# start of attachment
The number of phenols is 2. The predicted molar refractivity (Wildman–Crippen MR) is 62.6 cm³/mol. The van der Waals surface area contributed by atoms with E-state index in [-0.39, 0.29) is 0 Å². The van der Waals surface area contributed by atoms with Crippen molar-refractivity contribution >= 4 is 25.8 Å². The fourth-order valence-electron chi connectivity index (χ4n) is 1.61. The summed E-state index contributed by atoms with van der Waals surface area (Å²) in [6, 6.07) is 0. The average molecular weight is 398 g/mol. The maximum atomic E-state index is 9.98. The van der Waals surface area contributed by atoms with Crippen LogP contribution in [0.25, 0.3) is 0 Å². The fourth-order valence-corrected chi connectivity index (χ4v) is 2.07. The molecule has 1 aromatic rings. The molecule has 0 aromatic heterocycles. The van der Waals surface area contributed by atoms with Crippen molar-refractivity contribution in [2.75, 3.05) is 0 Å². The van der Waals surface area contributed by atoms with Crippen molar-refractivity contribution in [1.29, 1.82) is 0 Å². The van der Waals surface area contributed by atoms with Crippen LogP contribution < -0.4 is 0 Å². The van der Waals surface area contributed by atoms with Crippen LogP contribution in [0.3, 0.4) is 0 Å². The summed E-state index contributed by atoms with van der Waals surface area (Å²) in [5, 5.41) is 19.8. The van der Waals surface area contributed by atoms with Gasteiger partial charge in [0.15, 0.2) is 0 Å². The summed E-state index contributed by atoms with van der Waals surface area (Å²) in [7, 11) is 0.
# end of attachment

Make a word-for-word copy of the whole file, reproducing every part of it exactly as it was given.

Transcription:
The number of phenols is 2. The predicted molar refractivity (Wildman–Crippen MR) is 62.6 cm³/mol. The van der Waals surface area contributed by atoms with E-state index in [-0.39, 0.29) is 0 Å². The van der Waals surface area contributed by atoms with Crippen molar-refractivity contribution >= 4 is 25.8 Å². The fourth-order valence-electron chi connectivity index (χ4n) is 1.61. The summed E-state index contributed by atoms with van der Waals surface area (Å²) in [6, 6.07) is 0. The average molecular weight is 398 g/mol. The maximum atomic E-state index is 9.98. The van der Waals surface area contributed by atoms with Crippen LogP contribution in [0.25, 0.3) is 0 Å². The fourth-order valence-corrected chi connectivity index (χ4v) is 2.07. The molecule has 1 aromatic rings. The molecule has 0 aromatic heterocycles. The van der Waals surface area contributed by atoms with Crippen molar-refractivity contribution in [2.75, 3.05) is 0 Å². The van der Waals surface area contributed by atoms with Crippen molar-refractivity contribution in [1.29, 1.82) is 0 Å². The van der Waals surface area contributed by atoms with Crippen LogP contribution < -0.4 is 0 Å². The van der Waals surface area contributed by atoms with Crippen LogP contribution in [0.3, 0.4) is 0 Å². The summed E-state index contributed by atoms with van der Waals surface area (Å²) in [5, 5.41) is 19.8. The van der Waals surface area contributed by atoms with Gasteiger partial charge in [0.15, 0.2) is 0 Å². The summed E-state index contributed by atoms with van der Waals surface area (Å²) in [7, 11) is 0.